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Outline the development of attachments

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Introduction

Developmental Psychology - Key Assessment Task a) Outline the development of attachments An attachment is a powerful bond between an infant and its caregiver. Infants form attachments because they are helpless at birth and so need caregivers to provide for and protect them. There are many long term effects of attachments, for example an attachment gives a foundation for emotional relationships e.g. the infant is learning how to form an emotional or "love" relationship. Schaffer and Emerson believed that infants form attachments by three stages, this argument was based on a large scale study of 60 infants in a working class area of Glasgow over 2 years. The first stage of attachment Schaffer and Emerson believed a child to go through happens when they are 0-6 weeks old, this is known as the Asocial Stage and involves the infant smiling and crying but not directing these emotions at individuals. The second stage of attachment is known as Indiscriminate Attachment and happens when the infant is 6 weeks to 7 months old; this involves the child seeking attention from different individuals. The last stage of attachment is Specific Attachments and happens when the infant is 7-11 months old, this stage shows a strong attachment to one individual, with good attachment to others following afterwards. ...read more.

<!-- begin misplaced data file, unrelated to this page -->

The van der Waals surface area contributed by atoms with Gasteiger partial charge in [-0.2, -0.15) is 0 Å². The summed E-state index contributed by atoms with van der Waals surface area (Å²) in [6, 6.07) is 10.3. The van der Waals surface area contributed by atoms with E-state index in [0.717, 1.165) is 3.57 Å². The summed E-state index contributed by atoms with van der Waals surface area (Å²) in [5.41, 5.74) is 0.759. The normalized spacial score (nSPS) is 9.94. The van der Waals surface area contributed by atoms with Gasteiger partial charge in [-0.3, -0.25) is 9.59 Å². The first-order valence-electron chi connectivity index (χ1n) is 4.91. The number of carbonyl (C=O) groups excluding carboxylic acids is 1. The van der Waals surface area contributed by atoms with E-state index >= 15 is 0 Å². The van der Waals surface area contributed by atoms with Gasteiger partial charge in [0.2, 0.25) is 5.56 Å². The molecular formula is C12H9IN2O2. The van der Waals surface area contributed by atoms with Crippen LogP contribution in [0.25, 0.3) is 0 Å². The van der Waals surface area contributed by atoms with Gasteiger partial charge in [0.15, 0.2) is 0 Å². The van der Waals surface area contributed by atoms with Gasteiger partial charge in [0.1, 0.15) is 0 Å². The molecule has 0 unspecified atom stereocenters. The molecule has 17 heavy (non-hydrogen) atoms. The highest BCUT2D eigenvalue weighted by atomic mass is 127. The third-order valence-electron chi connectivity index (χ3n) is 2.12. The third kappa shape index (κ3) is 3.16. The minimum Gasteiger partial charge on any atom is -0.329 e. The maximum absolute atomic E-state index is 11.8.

Middle

In the early 1940's psychologists had observed that children could be effected if they were separated from their mother for a long period of time, but the extent of suffering hadn't been discovered. In 1944 John Bowlby undertook his own research using clients from the child guidance clinic where he worked to try and show a cause-and-effect relationship between maternal deprivation and emotional maladjustment. He had previously noticed that children who showed inadequate emotional development had often experienced separation or deprivation and he proposed that this could lead to psychological and behavioural problems later on in life. By interviewing children and their families Bowlby was able to build up a record of their early life experiences. From these interviews Bowlby discovered that some of the children had endured early and prolonged separation from their mothers, he also found that some of the children were emotionally maladjusted (their emotional development wasn't normal). Bowlby also diagnosed some of the children with "affectionless psychopathy", a disorder which involves a lack of guilt and remorse. Bowlby took an opportunity sample of 88 children from the child guidance clinic, 44 of these children had been directed to the clinic because they were stealing (these were the "thieves") ...read more.

Conclusion